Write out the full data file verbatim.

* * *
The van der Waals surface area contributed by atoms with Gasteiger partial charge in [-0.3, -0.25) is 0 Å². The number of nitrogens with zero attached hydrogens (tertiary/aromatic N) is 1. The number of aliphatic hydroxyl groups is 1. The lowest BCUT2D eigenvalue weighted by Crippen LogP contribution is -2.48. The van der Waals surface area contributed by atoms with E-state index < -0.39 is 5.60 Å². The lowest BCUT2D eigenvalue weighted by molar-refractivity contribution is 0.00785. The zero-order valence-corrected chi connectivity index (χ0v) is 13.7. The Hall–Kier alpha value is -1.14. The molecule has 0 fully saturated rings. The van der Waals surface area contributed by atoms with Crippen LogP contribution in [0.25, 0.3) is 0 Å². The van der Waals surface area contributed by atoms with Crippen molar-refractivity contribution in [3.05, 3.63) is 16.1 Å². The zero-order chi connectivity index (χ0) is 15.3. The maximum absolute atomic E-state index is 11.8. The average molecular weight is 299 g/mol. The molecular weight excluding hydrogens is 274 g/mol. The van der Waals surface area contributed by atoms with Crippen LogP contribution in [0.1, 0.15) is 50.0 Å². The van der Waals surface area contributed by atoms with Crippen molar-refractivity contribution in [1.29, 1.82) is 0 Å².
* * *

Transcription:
The van der Waals surface area contributed by atoms with Gasteiger partial charge in [-0.3, -0.25) is 0 Å². The number of nitrogens with zero attached hydrogens (tertiary/aromatic N) is 1. The number of aliphatic hydroxyl groups is 1. The lowest BCUT2D eigenvalue weighted by Crippen LogP contribution is -2.48. The van der Waals surface area contributed by atoms with E-state index < -0.39 is 5.60 Å². The lowest BCUT2D eigenvalue weighted by molar-refractivity contribution is 0.00785. The zero-order valence-corrected chi connectivity index (χ0v) is 13.7. The Hall–Kier alpha value is -1.14. The molecule has 0 fully saturated rings. The van der Waals surface area contributed by atoms with Crippen LogP contribution in [0.25, 0.3) is 0 Å². The van der Waals surface area contributed by atoms with Crippen molar-refractivity contribution in [3.05, 3.63) is 16.1 Å². The zero-order chi connectivity index (χ0) is 15.3. The maximum absolute atomic E-state index is 11.8. The average molecular weight is 299 g/mol. The molecular weight excluding hydrogens is 274 g/mol. The van der Waals surface area contributed by atoms with Crippen LogP contribution in [0.1, 0.15) is 50.0 Å². The van der Waals surface area contributed by atoms with Crippen molar-refractivity contribution in [1.29, 1.82) is 0 Å².